A number of people have highly recommended Khumaga, a camp in the Makgadikgadi Pans National Park. So we headed there this last weekend and wow was it worth it.
The camp is situated right on the banks of the Boteti River, which is rapidly becoming my favourite river. We have visited some amazing places along it and Lake Xau that it flows into.
Dropping down the bank of the river the ferry came into sight. Sue went dead quiet. She had been driving up until this point, but from the look of complete horror on her face, I knew I should take over. I got to the driver’s door and she sat there motionless with her mouth gaping open, her fingers clenched around the steering wheel and her knuckles going white.
We got our car and trailer loaded being told to park as far forward as possible. This to get the back of the ferry off the bank. With a pull of cord the engine kicked into life and we were on our way.
To ensure that the ferry didn’t dig into the other bank I needed to reverse the car as far back as possible. Having a trailer on the back of our car and not being the best at reversing especially on two thin metal strips, I imagined loosing the trailer into the river.
With Chris de Burgh’s song “Don’t pay the ferryman” playing in my head we moved slowly across the river. Getting off the ferry was not too difficult. Sue survived the trip, but realised that we had to get back again at the end of our stay.
Oh – I did pay the ferryman, but only once he got us to the other side. .
The Park, as its name suggests, extends to the Makgadikgadi Salt Pans, but we were on the western edge where the Boteti River forms the boundary and the only water source for the animals. The flood plains of the river are lush and the banks are lined with trees, but away from the river is just a dust bowl.
The area is known for the massive numbers of zebra and wildebeest that migrate from the river to the salt pans for the rainy season then back again as the pans dry. They were already back and all along the river we saw massive herds of both. We have never seen so many, just thousands, in any other park we have visited.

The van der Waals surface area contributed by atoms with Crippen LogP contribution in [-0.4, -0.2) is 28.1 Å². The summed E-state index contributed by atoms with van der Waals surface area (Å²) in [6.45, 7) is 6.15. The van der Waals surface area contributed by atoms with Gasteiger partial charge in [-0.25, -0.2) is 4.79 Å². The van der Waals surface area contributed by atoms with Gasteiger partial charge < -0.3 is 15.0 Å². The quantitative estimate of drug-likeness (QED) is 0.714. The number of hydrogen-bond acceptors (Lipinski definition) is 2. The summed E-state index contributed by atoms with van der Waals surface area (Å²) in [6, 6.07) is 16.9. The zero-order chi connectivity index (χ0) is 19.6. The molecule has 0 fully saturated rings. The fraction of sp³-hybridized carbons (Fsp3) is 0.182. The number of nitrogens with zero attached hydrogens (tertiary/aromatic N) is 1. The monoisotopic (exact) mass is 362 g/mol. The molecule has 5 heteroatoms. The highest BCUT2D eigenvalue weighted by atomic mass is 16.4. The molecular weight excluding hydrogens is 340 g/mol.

Interestingly, something we have also never seen, is kudu actually in the river itself feeding on the water vegetation.
Elephants were also plentiful along the length of the river. Drinking, feeding crossing the river and even fighting, we saw it all. One even mocked charged us.
Like most camp sites there are always some animals that have become pests and here we did have monkeys, but at night we had honey badgers that came in to get what they could find. It is an animal that is not often seen so to have them running around camp was a really a treat.
Our first night I was not prepared camera wise for them. Obviously dam tourists have fed them, that’s why they come to the camp. So I put out some food for them on our second night. Got out my camera and tripod and waited for them. I got excited when I saw them at other guests tents, but dam – not one came for my food.
The bird life as you can imagine was bountiful along the river and we were very fortunate to have a number of sightings of the critically endangered Wattled Crane.
It was an amazing few days, plenty of game and stunning scenery – we will definitely go back – and probably often.
See a collection of a few of our photos https://ourbots.wordpress.com/photos-2013/khamaga/
For more information on Khumaga